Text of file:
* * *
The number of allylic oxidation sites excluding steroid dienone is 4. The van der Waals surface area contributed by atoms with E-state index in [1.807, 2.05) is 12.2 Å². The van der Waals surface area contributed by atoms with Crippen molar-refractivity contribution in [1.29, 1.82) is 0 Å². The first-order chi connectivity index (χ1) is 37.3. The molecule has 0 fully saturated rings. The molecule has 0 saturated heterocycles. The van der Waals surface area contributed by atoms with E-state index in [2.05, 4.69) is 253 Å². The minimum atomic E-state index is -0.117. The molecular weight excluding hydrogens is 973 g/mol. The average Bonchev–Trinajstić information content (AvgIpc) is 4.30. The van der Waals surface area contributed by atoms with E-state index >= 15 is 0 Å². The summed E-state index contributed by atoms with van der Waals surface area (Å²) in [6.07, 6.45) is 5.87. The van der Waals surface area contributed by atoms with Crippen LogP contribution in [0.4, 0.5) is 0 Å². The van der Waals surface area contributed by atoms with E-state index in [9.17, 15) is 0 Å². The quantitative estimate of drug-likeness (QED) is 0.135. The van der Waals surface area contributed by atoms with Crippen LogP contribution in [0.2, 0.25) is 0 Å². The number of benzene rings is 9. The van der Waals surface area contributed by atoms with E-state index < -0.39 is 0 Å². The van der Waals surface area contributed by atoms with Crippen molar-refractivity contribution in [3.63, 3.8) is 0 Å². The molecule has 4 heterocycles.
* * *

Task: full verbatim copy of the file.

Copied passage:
The number of allylic oxidation sites excluding steroid dienone is 4. The van der Waals surface area contributed by atoms with E-state index in [1.807, 2.05) is 12.2 Å². The van der Waals surface area contributed by atoms with Crippen molar-refractivity contribution in [1.29, 1.82) is 0 Å². The first-order chi connectivity index (χ1) is 37.3. The molecule has 0 fully saturated rings. The molecule has 0 saturated heterocycles. The van der Waals surface area contributed by atoms with E-state index in [2.05, 4.69) is 253 Å². The minimum atomic E-state index is -0.117. The molecular weight excluding hydrogens is 973 g/mol. The average Bonchev–Trinajstić information content (AvgIpc) is 4.30. The van der Waals surface area contributed by atoms with E-state index >= 15 is 0 Å². The summed E-state index contributed by atoms with van der Waals surface area (Å²) in [6.07, 6.45) is 5.87. The van der Waals surface area contributed by atoms with Crippen LogP contribution in [0.4, 0.5) is 0 Å². The van der Waals surface area contributed by atoms with E-state index in [9.17, 15) is 0 Å². The quantitative estimate of drug-likeness (QED) is 0.135. The van der Waals surface area contributed by atoms with Crippen LogP contribution in [0.2, 0.25) is 0 Å². The number of benzene rings is 9. The van der Waals surface area contributed by atoms with E-state index < -0.39 is 0 Å². The van der Waals surface area contributed by atoms with Crippen molar-refractivity contribution in [3.63, 3.8) is 0 Å². The molecule has 4 heterocycles.